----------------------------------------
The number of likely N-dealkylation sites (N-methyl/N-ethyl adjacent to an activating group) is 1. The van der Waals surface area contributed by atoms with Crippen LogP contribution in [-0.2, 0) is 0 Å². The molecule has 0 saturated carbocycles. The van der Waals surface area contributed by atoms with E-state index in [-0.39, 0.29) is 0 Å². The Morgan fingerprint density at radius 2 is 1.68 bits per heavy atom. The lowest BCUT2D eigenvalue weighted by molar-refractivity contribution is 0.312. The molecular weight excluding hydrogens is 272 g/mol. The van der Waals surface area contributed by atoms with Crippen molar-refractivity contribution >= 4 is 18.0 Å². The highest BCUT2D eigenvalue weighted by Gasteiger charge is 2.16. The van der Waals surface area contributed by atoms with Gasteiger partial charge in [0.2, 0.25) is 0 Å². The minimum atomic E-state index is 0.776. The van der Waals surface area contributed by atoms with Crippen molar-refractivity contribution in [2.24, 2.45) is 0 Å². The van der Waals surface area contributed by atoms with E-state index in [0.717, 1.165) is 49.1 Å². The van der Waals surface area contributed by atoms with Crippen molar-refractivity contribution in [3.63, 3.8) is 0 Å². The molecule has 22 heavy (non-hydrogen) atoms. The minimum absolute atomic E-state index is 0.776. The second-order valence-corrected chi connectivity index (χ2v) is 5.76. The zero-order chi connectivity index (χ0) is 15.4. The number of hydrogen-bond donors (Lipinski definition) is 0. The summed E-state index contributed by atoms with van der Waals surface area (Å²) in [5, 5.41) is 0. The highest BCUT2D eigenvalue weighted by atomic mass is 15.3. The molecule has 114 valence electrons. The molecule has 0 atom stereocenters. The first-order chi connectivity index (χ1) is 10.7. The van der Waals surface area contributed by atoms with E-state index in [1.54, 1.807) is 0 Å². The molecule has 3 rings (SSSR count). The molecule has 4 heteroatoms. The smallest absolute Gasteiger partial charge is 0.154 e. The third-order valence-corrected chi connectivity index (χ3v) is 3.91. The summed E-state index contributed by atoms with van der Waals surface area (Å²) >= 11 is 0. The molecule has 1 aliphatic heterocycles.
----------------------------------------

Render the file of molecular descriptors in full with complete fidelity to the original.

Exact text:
The number of likely N-dealkylation sites (N-methyl/N-ethyl adjacent to an activating group) is 1. The van der Waals surface area contributed by atoms with Crippen LogP contribution in [-0.2, 0) is 0 Å². The molecule has 0 saturated carbocycles. The van der Waals surface area contributed by atoms with E-state index in [-0.39, 0.29) is 0 Å². The Morgan fingerprint density at radius 2 is 1.68 bits per heavy atom. The lowest BCUT2D eigenvalue weighted by molar-refractivity contribution is 0.312. The molecular weight excluding hydrogens is 272 g/mol. The van der Waals surface area contributed by atoms with Crippen molar-refractivity contribution >= 4 is 18.0 Å². The highest BCUT2D eigenvalue weighted by Gasteiger charge is 2.16. The van der Waals surface area contributed by atoms with Gasteiger partial charge in [0.2, 0.25) is 0 Å². The minimum atomic E-state index is 0.776. The van der Waals surface area contributed by atoms with Crippen molar-refractivity contribution in [2.24, 2.45) is 0 Å². The van der Waals surface area contributed by atoms with E-state index in [0.717, 1.165) is 49.1 Å². The van der Waals surface area contributed by atoms with Crippen molar-refractivity contribution in [3.63, 3.8) is 0 Å². The molecule has 22 heavy (non-hydrogen) atoms. The minimum absolute atomic E-state index is 0.776. The second-order valence-corrected chi connectivity index (χ2v) is 5.76. The zero-order chi connectivity index (χ0) is 15.4. The number of hydrogen-bond donors (Lipinski definition) is 0. The summed E-state index contributed by atoms with van der Waals surface area (Å²) in [5, 5.41) is 0. The highest BCUT2D eigenvalue weighted by atomic mass is 15.3. The molecule has 114 valence electrons. The molecule has 0 atom stereocenters. The first-order chi connectivity index (χ1) is 10.7. The van der Waals surface area contributed by atoms with E-state index in [1.54, 1.807) is 0 Å². The molecule has 3 rings (SSSR count). The molecule has 4 heteroatoms. The smallest absolute Gasteiger partial charge is 0.154 e. The third-order valence-corrected chi connectivity index (χ3v) is 3.91. The summed E-state index contributed by atoms with van der Waals surface area (Å²) >= 11 is 0. The molecule has 1 aliphatic heterocycles.